Not a good sign

Published 9:13 pm Thursday, October 21, 2010

In less than two weeks, Suffolk voters will head to the polls to cast their votes in elections. Four of Suffolk’s boroughs — Suffolk, Holy Neck, Chuckatuck and Cypress — have local contests that will appear on the ballot. Voters will choose representatives from those boroughs for the City Council and for the School Board. Voters in all of Suffolk’s boroughs will choose a representative to the U.S. House of Representatives. And all Virginia voters, including those in Suffolk, will decide the fate of three proposed constitutional amendments.

This may not be a presidential election, but it’s still an important one, and there’s a lot on the ballot, especially for those with contested local races. Unlike elections at the national level — or those for congressional seats — local candidates rarely appear on television. They advertise little, usually relying on their name recognition to garner votes and often making little apparent effort to let the electorate know what they stand for.

Such considerations are what makes events like the candidate forums held this week by the NAACP and the Hampton Roads Chamber of Commerce so important. It is only in such public venues that voters can hear all of the candidates respond to questions, state their positions and describe their hopes for Suffolk. Only at such forums can voters really make direct comparisons between candidates and try to coerce those candidates into something other than pat answers.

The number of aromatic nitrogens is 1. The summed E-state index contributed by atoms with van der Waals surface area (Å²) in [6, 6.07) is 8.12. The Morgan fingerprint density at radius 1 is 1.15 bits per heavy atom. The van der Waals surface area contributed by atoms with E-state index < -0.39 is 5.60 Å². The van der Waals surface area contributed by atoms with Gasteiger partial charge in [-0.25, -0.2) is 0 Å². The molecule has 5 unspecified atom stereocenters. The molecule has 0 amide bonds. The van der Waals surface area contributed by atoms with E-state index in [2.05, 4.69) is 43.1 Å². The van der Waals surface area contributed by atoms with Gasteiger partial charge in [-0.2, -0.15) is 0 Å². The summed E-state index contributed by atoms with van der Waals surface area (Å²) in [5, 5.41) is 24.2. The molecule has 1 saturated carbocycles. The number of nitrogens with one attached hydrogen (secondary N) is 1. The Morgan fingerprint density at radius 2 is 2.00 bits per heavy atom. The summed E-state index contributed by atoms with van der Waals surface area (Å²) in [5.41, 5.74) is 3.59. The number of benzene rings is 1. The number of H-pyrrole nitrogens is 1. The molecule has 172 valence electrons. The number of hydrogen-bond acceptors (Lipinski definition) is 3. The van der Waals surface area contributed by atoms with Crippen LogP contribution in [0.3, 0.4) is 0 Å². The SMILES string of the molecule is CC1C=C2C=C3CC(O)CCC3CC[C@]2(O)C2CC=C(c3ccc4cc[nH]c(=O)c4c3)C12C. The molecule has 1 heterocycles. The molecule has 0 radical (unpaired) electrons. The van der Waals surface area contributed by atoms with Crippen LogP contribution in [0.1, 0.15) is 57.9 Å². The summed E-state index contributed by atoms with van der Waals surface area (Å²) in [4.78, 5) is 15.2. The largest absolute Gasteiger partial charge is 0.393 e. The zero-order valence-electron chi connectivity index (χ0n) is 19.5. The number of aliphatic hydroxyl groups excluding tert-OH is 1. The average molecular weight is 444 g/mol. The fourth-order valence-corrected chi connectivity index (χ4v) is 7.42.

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Sadly, only 40 people attended the NAACP forum. Another 60 or so were at last night’s Chamber of Commerce forum. That’s a total of about 100 or so, assuming that nobody attended both. Out of 55,216 registered voters in the city. Which kind of forces the question: How will the 55,116 or so who didn’t attend any forum choose their local representatives?

Clearly, a significant portion will choose not to vote at all, meaning they’ll pick their representatives by letting others make the choice for them. Some others, perhaps, will refer to the election coverage that has appeared in this or other newspapers. Maybe some will check their candidates out online. How many, though, will make that choice based on the number of — or color of, or size of, etc. — the candidate’s signs they’ve seen?

It’s a sad state of affairs when an election at any level comes down to such a trivial issue. Unfortunately, we can’t help but wonder whether that’s exactly the level of the local electoral process.

If you’re reading this, you’re probably not part of the problem — newspaper readers are generally more informed and likely to vote than non-readers. But please be sure you’re prepared to make an informed decision on Nov. 2. Suffolk is relying on you to counter a lot of votes earned by the prettiest sign seen on the way to the polling booth.